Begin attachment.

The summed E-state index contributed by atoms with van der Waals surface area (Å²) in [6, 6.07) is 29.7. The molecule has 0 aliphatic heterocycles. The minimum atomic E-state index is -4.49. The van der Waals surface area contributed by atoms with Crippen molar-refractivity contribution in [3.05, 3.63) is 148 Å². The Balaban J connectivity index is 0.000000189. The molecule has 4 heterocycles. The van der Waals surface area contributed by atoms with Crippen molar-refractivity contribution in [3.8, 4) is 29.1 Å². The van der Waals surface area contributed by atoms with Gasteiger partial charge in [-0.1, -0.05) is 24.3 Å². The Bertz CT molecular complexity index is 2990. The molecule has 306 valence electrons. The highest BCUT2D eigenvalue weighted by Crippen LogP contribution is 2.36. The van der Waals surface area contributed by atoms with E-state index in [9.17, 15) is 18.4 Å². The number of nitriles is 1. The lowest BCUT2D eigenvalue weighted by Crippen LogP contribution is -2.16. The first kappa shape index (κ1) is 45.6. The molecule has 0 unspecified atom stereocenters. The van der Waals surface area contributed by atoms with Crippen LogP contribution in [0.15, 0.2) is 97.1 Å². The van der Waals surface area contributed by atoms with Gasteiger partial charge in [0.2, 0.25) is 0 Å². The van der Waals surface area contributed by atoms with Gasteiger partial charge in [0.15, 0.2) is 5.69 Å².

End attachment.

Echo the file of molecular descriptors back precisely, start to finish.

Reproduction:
The summed E-state index contributed by atoms with van der Waals surface area (Å²) in [6, 6.07) is 29.7. The molecule has 0 aliphatic heterocycles. The minimum atomic E-state index is -4.49. The van der Waals surface area contributed by atoms with Crippen molar-refractivity contribution in [3.05, 3.63) is 148 Å². The Balaban J connectivity index is 0.000000189. The molecule has 4 heterocycles. The van der Waals surface area contributed by atoms with Crippen molar-refractivity contribution in [3.8, 4) is 29.1 Å². The van der Waals surface area contributed by atoms with Gasteiger partial charge in [-0.1, -0.05) is 24.3 Å². The Bertz CT molecular complexity index is 2990. The molecule has 306 valence electrons. The highest BCUT2D eigenvalue weighted by Crippen LogP contribution is 2.36. The van der Waals surface area contributed by atoms with E-state index in [9.17, 15) is 18.4 Å². The number of nitriles is 1. The lowest BCUT2D eigenvalue weighted by Crippen LogP contribution is -2.16. The first kappa shape index (κ1) is 45.6. The molecule has 0 unspecified atom stereocenters. The van der Waals surface area contributed by atoms with Crippen LogP contribution in [0.15, 0.2) is 97.1 Å². The van der Waals surface area contributed by atoms with Gasteiger partial charge in [0.2, 0.25) is 0 Å². The van der Waals surface area contributed by atoms with Gasteiger partial charge in [0.15, 0.2) is 5.69 Å².